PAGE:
In 2014, director Matthew Vaughn blew minds (figuratively and literally) with Kingsman: The Secret Service, his and Jane Goldman’s loose adaptation of Mark Millar and Dave Gibbons’ comic book The Secret Service. Vaughn introduced audiences to a dapper batch of British gentlemen in bespoke suits who represent an independence intelligence agency that swings into action when an American billionaire decides to rollout a genocidal scheme. Now, Eggsy and his gang are back to take on a similarly unhinged American CEO in Kingsman: The Golden Circle.
For the sequel, Academy Award winner Julianne Moore joins the fun as Poppy, the world’s most successful drug dealer, who’s ready to go legit — well, in that she means to take a large part of the population hostage in order to push world leaders into making all her products legal. Or as her perky ransom presentation tag lines: Stay Alive. Legalize!
Once again, Eggsy (Taron Egerton) leaps into action to save the world, but an explosive first act robs him of most of his Kingsmen colleagues and gadgets, so he and tech-whiz Merlin (Mark Strong) seek help from the American cousins, The Statesmen. Whereas the Kingsmen are a playful extreme of the British gentleman-spy stereotype, the Statesmen are gun-spinning, lasso-whipping, whiskey-drinking cowboys who spit country idioms like chewing tobacco. (“I feel like a tornado in a trailer park!”)
Their front is a distillery in Kentucky, and there Eggsy crosses paths with the impulsive agent Tequila (Channing Tatum), the swaggering Whiskey (Game of Thrones‘s Pedro Pascal), their boss Champ (Jeff Bridges) — short for Champagne — and their Merlin, Ginger Ale (Halle Berry). Together, the two eccentric agencies travel to far-flung mountaintops, music festivals, jungles and bowling alleys to topple Poppy’s evil empire, the Golden Circle.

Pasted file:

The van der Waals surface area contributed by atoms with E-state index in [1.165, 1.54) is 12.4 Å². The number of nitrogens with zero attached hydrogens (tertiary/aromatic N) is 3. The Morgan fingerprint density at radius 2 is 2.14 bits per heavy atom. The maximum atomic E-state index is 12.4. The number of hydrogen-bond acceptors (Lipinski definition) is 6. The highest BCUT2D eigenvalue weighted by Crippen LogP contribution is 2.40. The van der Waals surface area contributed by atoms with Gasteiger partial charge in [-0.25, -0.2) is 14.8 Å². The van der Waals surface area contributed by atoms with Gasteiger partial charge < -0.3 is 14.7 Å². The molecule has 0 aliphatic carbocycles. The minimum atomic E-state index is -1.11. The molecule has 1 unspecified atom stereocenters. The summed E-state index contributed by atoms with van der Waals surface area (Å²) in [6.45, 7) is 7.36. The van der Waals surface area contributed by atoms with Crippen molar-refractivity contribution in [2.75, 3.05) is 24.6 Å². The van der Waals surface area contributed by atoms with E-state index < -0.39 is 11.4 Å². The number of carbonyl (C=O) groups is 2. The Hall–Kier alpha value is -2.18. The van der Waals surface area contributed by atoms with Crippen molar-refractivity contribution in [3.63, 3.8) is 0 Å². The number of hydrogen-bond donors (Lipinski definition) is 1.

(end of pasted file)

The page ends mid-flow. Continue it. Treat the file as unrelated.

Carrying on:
There’s a lot of fun to be had, and Kingsman fans should be satisfied. Vaughn kicks things off with a rollicking fight scene that folds in a whiz-bang car chase, an intimidating robot arm, and a ghastly gross-out gag. And there are plenty more fights, escapes and sci-fi tech-fueled mayhem; at two hours and 21 minutes there would have to be. So the spectacle is good, and likely the callbacks to the first movie — from literal replays of its climactic head popping scene to a major retcon — should please. But the problem with this suped-up sequel is that in the end, it’s overlong and overstuffed.
At nearly two and a half hours, Kingsman: The Golden Circle is not a sleek and fast-paced thrill ride, but rather a clunky tumble through action-scene set pieces that rumble on and on, followed by clattering exposition dumps that attempt to make sense of a convoluted plot. There’s a clutch of new characters, colorfully introduced in showy — and often violent — scenes, only to be sidelined or killed off in other elaborate scenes in order to hit some minor plot point. There’s a cavalier casting off of some of the film’s most likable characters in favor of bending over backward to reintroduce not only the previously-headshot Harry (Colin Firth), but also sneering elitist Charlie Hesketh (Edward Holcroft). Forgot about him? Don’t worry, there are several flashbacks to jog your memory.